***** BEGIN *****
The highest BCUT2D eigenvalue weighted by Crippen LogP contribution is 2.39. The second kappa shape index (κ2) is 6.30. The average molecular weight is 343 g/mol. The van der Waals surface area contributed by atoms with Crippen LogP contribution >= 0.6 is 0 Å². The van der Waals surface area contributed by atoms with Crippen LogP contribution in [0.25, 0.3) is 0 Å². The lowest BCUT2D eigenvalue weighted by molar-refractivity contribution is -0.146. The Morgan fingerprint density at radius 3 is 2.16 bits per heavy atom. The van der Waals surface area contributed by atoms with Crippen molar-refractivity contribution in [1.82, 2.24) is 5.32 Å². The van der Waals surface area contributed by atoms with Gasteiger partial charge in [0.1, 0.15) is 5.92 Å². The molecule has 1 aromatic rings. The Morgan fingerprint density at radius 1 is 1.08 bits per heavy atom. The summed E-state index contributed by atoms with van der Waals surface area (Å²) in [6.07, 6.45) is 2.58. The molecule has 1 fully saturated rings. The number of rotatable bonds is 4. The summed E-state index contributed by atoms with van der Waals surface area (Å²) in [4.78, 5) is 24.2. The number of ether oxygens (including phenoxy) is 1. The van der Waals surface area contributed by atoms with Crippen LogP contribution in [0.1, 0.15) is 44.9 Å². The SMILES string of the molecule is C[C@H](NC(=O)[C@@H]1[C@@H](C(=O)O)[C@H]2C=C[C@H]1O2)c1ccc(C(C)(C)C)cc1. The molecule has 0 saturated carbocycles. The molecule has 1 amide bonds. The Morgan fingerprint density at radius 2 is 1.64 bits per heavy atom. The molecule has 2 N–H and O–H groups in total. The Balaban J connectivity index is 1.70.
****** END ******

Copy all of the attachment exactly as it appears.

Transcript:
The highest BCUT2D eigenvalue weighted by Crippen LogP contribution is 2.39. The second kappa shape index (κ2) is 6.30. The average molecular weight is 343 g/mol. The van der Waals surface area contributed by atoms with Crippen LogP contribution >= 0.6 is 0 Å². The van der Waals surface area contributed by atoms with Crippen LogP contribution in [0.25, 0.3) is 0 Å². The lowest BCUT2D eigenvalue weighted by molar-refractivity contribution is -0.146. The Morgan fingerprint density at radius 3 is 2.16 bits per heavy atom. The van der Waals surface area contributed by atoms with Crippen molar-refractivity contribution in [1.82, 2.24) is 5.32 Å². The van der Waals surface area contributed by atoms with Gasteiger partial charge in [0.1, 0.15) is 5.92 Å². The molecule has 1 aromatic rings. The Morgan fingerprint density at radius 1 is 1.08 bits per heavy atom. The summed E-state index contributed by atoms with van der Waals surface area (Å²) in [6.07, 6.45) is 2.58. The molecule has 1 fully saturated rings. The number of rotatable bonds is 4. The summed E-state index contributed by atoms with van der Waals surface area (Å²) in [4.78, 5) is 24.2. The number of ether oxygens (including phenoxy) is 1. The van der Waals surface area contributed by atoms with Crippen LogP contribution in [0.1, 0.15) is 44.9 Å². The SMILES string of the molecule is C[C@H](NC(=O)[C@@H]1[C@@H](C(=O)O)[C@H]2C=C[C@H]1O2)c1ccc(C(C)(C)C)cc1. The molecule has 0 saturated carbocycles. The molecule has 1 amide bonds. The Morgan fingerprint density at radius 2 is 1.64 bits per heavy atom. The molecule has 2 N–H and O–H groups in total. The Balaban J connectivity index is 1.70.